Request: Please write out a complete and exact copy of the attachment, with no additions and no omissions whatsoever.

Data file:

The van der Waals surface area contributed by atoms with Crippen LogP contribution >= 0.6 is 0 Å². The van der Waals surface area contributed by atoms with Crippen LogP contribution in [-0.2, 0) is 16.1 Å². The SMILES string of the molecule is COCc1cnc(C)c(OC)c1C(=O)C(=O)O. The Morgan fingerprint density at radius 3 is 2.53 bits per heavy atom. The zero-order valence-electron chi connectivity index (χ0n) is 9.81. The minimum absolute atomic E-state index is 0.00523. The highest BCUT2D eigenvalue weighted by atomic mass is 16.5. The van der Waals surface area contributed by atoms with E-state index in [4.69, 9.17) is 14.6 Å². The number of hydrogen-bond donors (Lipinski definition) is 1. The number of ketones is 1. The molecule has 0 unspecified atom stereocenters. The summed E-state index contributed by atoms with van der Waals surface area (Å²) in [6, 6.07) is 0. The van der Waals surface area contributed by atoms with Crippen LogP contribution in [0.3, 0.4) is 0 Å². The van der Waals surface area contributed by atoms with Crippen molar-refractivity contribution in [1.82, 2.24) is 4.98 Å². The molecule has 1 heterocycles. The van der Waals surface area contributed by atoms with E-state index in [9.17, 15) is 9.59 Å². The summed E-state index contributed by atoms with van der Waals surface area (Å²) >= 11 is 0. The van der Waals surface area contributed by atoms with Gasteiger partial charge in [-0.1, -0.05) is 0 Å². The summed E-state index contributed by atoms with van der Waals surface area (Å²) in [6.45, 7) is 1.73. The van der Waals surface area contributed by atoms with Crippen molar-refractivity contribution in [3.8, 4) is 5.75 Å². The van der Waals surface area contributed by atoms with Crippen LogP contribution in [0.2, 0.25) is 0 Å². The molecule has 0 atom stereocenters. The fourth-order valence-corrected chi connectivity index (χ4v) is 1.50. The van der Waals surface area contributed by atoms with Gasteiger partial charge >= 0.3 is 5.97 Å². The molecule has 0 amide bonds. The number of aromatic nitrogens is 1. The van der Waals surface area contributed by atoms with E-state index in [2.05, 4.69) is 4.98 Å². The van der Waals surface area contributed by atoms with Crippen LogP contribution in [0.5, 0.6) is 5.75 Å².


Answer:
The van der Waals surface area contributed by atoms with Crippen LogP contribution >= 0.6 is 0 Å². The van der Waals surface area contributed by atoms with Crippen LogP contribution in [-0.2, 0) is 16.1 Å². The SMILES string of the molecule is COCc1cnc(C)c(OC)c1C(=O)C(=O)O. The Morgan fingerprint density at radius 3 is 2.53 bits per heavy atom. The zero-order valence-electron chi connectivity index (χ0n) is 9.81. The minimum absolute atomic E-state index is 0.00523. The highest BCUT2D eigenvalue weighted by atomic mass is 16.5. The van der Waals surface area contributed by atoms with E-state index in [4.69, 9.17) is 14.6 Å². The number of hydrogen-bond donors (Lipinski definition) is 1. The number of ketones is 1. The molecule has 0 unspecified atom stereocenters. The summed E-state index contributed by atoms with van der Waals surface area (Å²) in [6, 6.07) is 0. The van der Waals surface area contributed by atoms with Crippen LogP contribution in [0.3, 0.4) is 0 Å². The van der Waals surface area contributed by atoms with Crippen molar-refractivity contribution in [1.82, 2.24) is 4.98 Å². The molecule has 1 heterocycles. The van der Waals surface area contributed by atoms with E-state index in [9.17, 15) is 9.59 Å². The summed E-state index contributed by atoms with van der Waals surface area (Å²) >= 11 is 0. The van der Waals surface area contributed by atoms with Gasteiger partial charge in [-0.1, -0.05) is 0 Å². The summed E-state index contributed by atoms with van der Waals surface area (Å²) in [6.45, 7) is 1.73. The van der Waals surface area contributed by atoms with Crippen molar-refractivity contribution in [3.8, 4) is 5.75 Å². The van der Waals surface area contributed by atoms with Crippen LogP contribution in [0.2, 0.25) is 0 Å². The molecule has 0 atom stereocenters. The fourth-order valence-corrected chi connectivity index (χ4v) is 1.50. The van der Waals surface area contributed by atoms with Gasteiger partial charge >= 0.3 is 5.97 Å². The molecule has 0 amide bonds. The number of aromatic nitrogens is 1. The van der Waals surface area contributed by atoms with E-state index in [2.05, 4.69) is 4.98 Å². The van der Waals surface area contributed by atoms with Crippen LogP contribution in [0.5, 0.6) is 5.75 Å².